Just when you thought he couldn’t get any more popular, Pope Francis ups the ante. The 77-year-old pontiff, rounding the corner to his one-year-anniversary at the helm of the Catholic church, is now the subject of a supermarket aisle fanzine called Il Mio Papa or “My Pope” complete with a smiley centerfold pin-up style photo of the pope clad in windswept vestments.
The 66-page color magazine, which is starting with a print run of 500,000 a week and costs just 50 cents, is the brainchild of Silvio Berlusconi’s Mondadori publishing arm, which has a string of gossip rags dedicated to Italian starlets and glitterati. In his debut editorial, Il Mio Papa’s editor in chief Aldo Vitali explained that the magazine was different from the rest of the Mondadori line and that it is intended for “those who believe” and for “nonbelievers who see in this man a hope for the future.”
The magazine debuted on Italian newsstands on Ash Wednesday—the kickoff to the Easter Lenten season, which is always a feel-good moment for the church as thousands of Catholics descend on Rome to celebrate the important date on the Catholic calendar.
My Pope features will include “Seven Days with the Pope” filled with colorful paparazzi style shots of a week in the life of the pope, including a shot of him during his weekly Sunday angelus and people clamoring to get a phone photo of the pontiff as he tools around St. Peter’s square. The premier issue also featured the pope’s best tweets and a popular shot of a crying child dressed as a pope for his Carnival costume in the pope’s arms that went viral on Twitter last week. There is even a news feature section which, in the first edition, highlighted the pope’s February 28 fever that caused him to cancel an audience in Rome and the opening of the pontifical gardens in Castelgandolfo since he isn’t using the grounds like his predecessors did. There are also spreads with seldom-seen photos of the papal digs and his casual dining table inside the simple hotel where he lives on Vatican grounds. Each edition of the magazine will include a new chapters to be torn out and collected to form a book of the Pope Francis papacy. The first naturally begins with his election one year ago March 13 and a brief look at his life in Argentina.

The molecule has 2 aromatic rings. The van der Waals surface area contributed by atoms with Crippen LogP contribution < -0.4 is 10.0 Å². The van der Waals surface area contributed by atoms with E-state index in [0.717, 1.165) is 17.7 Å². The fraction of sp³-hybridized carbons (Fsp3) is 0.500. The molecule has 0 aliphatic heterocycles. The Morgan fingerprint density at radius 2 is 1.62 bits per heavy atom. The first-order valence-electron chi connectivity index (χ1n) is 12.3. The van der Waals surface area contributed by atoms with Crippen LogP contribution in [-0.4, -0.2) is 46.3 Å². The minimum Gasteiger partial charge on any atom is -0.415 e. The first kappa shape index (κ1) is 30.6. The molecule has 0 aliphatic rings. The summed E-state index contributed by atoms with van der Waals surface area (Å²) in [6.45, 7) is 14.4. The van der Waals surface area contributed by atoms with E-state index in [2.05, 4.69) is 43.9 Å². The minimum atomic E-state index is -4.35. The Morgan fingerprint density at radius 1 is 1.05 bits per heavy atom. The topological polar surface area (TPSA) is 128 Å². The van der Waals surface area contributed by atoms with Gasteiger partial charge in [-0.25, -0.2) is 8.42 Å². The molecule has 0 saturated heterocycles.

The weekly magazine also has a handy guide for the best places to “pope-spot” in Vatican City, including a diagram illustrating where to stand in St. Peter’s square to get the best shot of the popular pontiff on busy Sundays when he addresses the crowd. The journalists on Il Mio Papa included four pages of man-on-the street interviews and snapshots of those in attendance at a sampling of Sunday blessings.
The magazine is heavy on photos, including a spread of semi-embarrassing moments for the pontiff when the wind either covered his head with his cape or whipped his “zucchetto” or white skullcap from his head.
Keeping in line with the rest of the rags on the Mondadori reading list, though, the advertisement sections are less-than-holy, including a photo of a semi-nude woman wrapped in a white towel advertising cream to get rid of stretch marks. The same advert has the nude belly of a pregnant woman and a very high shot of a woman’s nude thighs. The other advertisements are just as oddly placed, including one ad for an energy tab to help fight stress and exhaustion with “instant energy” and a hair treatment that will promises to give women younger looking hair in just three days.
The Vatican itself is keeping hush on the fanzine so far. Traditionally, they have not intervened when popes are the subject of special editions or one-off publications, but a source inside the Vatican told The Daily Beast that they are watching for any missteps. My Pope’s editor Vitali says that they won’t be chasing scandals or trying to find dirt on the pontiff, but that could be because so far there hasn’t been much negativity tied to Pope Francis’s short papacy. “Our editorial direction is of course outside the Vatican’s reach,” he told The Daily Beast. Only time will tell if good news sells enough to keep Il Mio Papa in print.